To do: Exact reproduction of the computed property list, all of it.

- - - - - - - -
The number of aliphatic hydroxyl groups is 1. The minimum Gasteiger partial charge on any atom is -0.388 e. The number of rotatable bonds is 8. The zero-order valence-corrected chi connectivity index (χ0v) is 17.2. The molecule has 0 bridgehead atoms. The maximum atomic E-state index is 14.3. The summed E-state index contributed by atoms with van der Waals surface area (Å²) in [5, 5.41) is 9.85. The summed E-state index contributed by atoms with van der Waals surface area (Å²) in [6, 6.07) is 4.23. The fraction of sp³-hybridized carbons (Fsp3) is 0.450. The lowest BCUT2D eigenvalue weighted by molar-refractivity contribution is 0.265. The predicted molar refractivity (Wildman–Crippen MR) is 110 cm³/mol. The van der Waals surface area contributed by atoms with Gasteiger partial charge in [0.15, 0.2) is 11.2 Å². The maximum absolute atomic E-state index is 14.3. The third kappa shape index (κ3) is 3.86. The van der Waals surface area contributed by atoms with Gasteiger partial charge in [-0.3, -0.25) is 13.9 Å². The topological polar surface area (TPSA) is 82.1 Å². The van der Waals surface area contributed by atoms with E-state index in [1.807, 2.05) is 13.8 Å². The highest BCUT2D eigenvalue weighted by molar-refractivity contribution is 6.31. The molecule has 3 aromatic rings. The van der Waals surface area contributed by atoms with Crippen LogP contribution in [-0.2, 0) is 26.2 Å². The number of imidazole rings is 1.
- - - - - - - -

The number of aliphatic hydroxyl groups is 1. The minimum Gasteiger partial charge on any atom is -0.388 e. The number of rotatable bonds is 8. The zero-order valence-corrected chi connectivity index (χ0v) is 17.2. The molecule has 0 bridgehead atoms. The maximum atomic E-state index is 14.3. The summed E-state index contributed by atoms with van der Waals surface area (Å²) in [5, 5.41) is 9.85. The summed E-state index contributed by atoms with van der Waals surface area (Å²) in [6, 6.07) is 4.23. The fraction of sp³-hybridized carbons (Fsp3) is 0.450. The lowest BCUT2D eigenvalue weighted by molar-refractivity contribution is 0.265. The predicted molar refractivity (Wildman–Crippen MR) is 110 cm³/mol. The van der Waals surface area contributed by atoms with Gasteiger partial charge in [0.15, 0.2) is 11.2 Å². The maximum absolute atomic E-state index is 14.3. The third kappa shape index (κ3) is 3.86. The van der Waals surface area contributed by atoms with Gasteiger partial charge in [-0.3, -0.25) is 13.9 Å². The topological polar surface area (TPSA) is 82.1 Å². The van der Waals surface area contributed by atoms with E-state index in [1.807, 2.05) is 13.8 Å². The highest BCUT2D eigenvalue weighted by molar-refractivity contribution is 6.31. The molecule has 3 aromatic rings. The van der Waals surface area contributed by atoms with Crippen LogP contribution in [-0.2, 0) is 26.2 Å². The number of imidazole rings is 1.